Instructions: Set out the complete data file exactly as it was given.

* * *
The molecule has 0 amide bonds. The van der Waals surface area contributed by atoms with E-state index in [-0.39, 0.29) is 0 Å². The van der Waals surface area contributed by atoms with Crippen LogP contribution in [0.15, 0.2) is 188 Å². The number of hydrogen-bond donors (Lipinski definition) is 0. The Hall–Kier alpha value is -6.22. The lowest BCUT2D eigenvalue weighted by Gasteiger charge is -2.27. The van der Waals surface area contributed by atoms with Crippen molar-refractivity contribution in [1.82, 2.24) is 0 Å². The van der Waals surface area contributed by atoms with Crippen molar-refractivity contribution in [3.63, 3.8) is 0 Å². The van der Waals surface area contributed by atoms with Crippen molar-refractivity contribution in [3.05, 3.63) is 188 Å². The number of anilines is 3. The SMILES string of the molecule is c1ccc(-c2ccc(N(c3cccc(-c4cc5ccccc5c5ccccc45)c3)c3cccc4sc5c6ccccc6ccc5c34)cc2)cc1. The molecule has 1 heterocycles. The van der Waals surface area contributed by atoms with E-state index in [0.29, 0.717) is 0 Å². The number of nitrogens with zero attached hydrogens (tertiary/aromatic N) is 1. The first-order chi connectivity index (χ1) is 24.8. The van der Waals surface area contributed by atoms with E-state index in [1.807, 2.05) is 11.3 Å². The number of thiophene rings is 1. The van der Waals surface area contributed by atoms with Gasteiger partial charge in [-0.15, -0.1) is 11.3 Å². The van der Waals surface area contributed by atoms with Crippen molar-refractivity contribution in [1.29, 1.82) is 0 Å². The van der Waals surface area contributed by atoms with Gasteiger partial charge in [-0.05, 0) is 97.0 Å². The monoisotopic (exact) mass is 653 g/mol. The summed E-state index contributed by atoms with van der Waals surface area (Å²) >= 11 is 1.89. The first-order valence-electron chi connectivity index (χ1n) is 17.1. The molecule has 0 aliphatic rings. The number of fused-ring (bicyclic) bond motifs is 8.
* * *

The molecule has 0 amide bonds. The van der Waals surface area contributed by atoms with E-state index in [-0.39, 0.29) is 0 Å². The van der Waals surface area contributed by atoms with Crippen LogP contribution in [0.15, 0.2) is 188 Å². The number of hydrogen-bond donors (Lipinski definition) is 0. The Hall–Kier alpha value is -6.22. The lowest BCUT2D eigenvalue weighted by Gasteiger charge is -2.27. The van der Waals surface area contributed by atoms with Crippen molar-refractivity contribution in [1.82, 2.24) is 0 Å². The van der Waals surface area contributed by atoms with Crippen molar-refractivity contribution in [3.63, 3.8) is 0 Å². The van der Waals surface area contributed by atoms with Crippen molar-refractivity contribution in [3.05, 3.63) is 188 Å². The number of anilines is 3. The SMILES string of the molecule is c1ccc(-c2ccc(N(c3cccc(-c4cc5ccccc5c5ccccc45)c3)c3cccc4sc5c6ccccc6ccc5c34)cc2)cc1. The molecule has 1 heterocycles. The van der Waals surface area contributed by atoms with E-state index in [0.29, 0.717) is 0 Å². The number of nitrogens with zero attached hydrogens (tertiary/aromatic N) is 1. The first-order chi connectivity index (χ1) is 24.8. The van der Waals surface area contributed by atoms with E-state index in [1.807, 2.05) is 11.3 Å². The number of thiophene rings is 1. The van der Waals surface area contributed by atoms with Gasteiger partial charge in [-0.15, -0.1) is 11.3 Å². The van der Waals surface area contributed by atoms with Crippen molar-refractivity contribution in [1.29, 1.82) is 0 Å². The van der Waals surface area contributed by atoms with Gasteiger partial charge in [-0.05, 0) is 97.0 Å². The monoisotopic (exact) mass is 653 g/mol. The summed E-state index contributed by atoms with van der Waals surface area (Å²) >= 11 is 1.89. The first-order valence-electron chi connectivity index (χ1n) is 17.1. The molecule has 0 aliphatic rings. The number of fused-ring (bicyclic) bond motifs is 8.